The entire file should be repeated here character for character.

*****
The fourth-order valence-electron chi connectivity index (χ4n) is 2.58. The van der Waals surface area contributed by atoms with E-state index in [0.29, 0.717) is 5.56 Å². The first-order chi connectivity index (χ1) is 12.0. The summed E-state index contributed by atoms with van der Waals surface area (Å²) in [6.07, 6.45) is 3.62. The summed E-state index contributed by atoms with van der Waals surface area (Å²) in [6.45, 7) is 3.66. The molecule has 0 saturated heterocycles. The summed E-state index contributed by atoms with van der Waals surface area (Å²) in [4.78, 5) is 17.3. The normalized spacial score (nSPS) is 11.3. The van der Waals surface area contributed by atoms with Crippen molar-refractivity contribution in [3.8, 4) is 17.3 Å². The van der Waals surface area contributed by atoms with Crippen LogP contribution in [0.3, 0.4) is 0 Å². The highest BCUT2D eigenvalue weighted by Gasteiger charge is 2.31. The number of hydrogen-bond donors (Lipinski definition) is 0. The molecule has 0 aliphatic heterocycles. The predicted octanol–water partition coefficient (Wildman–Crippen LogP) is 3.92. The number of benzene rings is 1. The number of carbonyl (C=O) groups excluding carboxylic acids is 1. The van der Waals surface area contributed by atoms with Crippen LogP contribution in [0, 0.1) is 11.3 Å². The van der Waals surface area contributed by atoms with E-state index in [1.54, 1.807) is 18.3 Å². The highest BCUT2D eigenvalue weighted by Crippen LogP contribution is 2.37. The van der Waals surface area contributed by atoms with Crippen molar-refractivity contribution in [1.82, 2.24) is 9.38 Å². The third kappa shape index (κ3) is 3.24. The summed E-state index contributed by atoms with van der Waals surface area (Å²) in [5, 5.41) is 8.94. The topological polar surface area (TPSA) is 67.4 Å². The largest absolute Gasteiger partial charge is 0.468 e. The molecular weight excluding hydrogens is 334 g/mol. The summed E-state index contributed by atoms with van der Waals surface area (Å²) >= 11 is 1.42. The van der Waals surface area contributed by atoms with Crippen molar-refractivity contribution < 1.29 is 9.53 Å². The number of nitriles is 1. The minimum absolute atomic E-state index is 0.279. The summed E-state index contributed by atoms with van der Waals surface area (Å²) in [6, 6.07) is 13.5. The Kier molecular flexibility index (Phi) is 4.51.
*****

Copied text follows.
The fourth-order valence-electron chi connectivity index (χ4n) is 2.58. The van der Waals surface area contributed by atoms with E-state index in [0.29, 0.717) is 5.56 Å². The first-order chi connectivity index (χ1) is 12.0. The summed E-state index contributed by atoms with van der Waals surface area (Å²) in [6.07, 6.45) is 3.62. The summed E-state index contributed by atoms with van der Waals surface area (Å²) in [6.45, 7) is 3.66. The molecule has 0 saturated heterocycles. The summed E-state index contributed by atoms with van der Waals surface area (Å²) in [4.78, 5) is 17.3. The normalized spacial score (nSPS) is 11.3. The van der Waals surface area contributed by atoms with Crippen molar-refractivity contribution in [3.8, 4) is 17.3 Å². The van der Waals surface area contributed by atoms with Crippen LogP contribution in [0.3, 0.4) is 0 Å². The highest BCUT2D eigenvalue weighted by Gasteiger charge is 2.31. The number of hydrogen-bond donors (Lipinski definition) is 0. The molecule has 0 aliphatic heterocycles. The predicted octanol–water partition coefficient (Wildman–Crippen LogP) is 3.92. The number of benzene rings is 1. The number of carbonyl (C=O) groups excluding carboxylic acids is 1. The van der Waals surface area contributed by atoms with Crippen LogP contribution in [0, 0.1) is 11.3 Å². The van der Waals surface area contributed by atoms with E-state index in [1.54, 1.807) is 18.3 Å². The highest BCUT2D eigenvalue weighted by Crippen LogP contribution is 2.37. The van der Waals surface area contributed by atoms with Crippen molar-refractivity contribution in [1.82, 2.24) is 9.38 Å². The third kappa shape index (κ3) is 3.24. The summed E-state index contributed by atoms with van der Waals surface area (Å²) in [5, 5.41) is 8.94. The topological polar surface area (TPSA) is 67.4 Å². The largest absolute Gasteiger partial charge is 0.468 e. The molecular weight excluding hydrogens is 334 g/mol. The summed E-state index contributed by atoms with van der Waals surface area (Å²) >= 11 is 1.42. The van der Waals surface area contributed by atoms with Crippen molar-refractivity contribution < 1.29 is 9.53 Å². The number of nitriles is 1. The minimum absolute atomic E-state index is 0.279. The summed E-state index contributed by atoms with van der Waals surface area (Å²) in [6, 6.07) is 13.5. The Kier molecular flexibility index (Phi) is 4.51.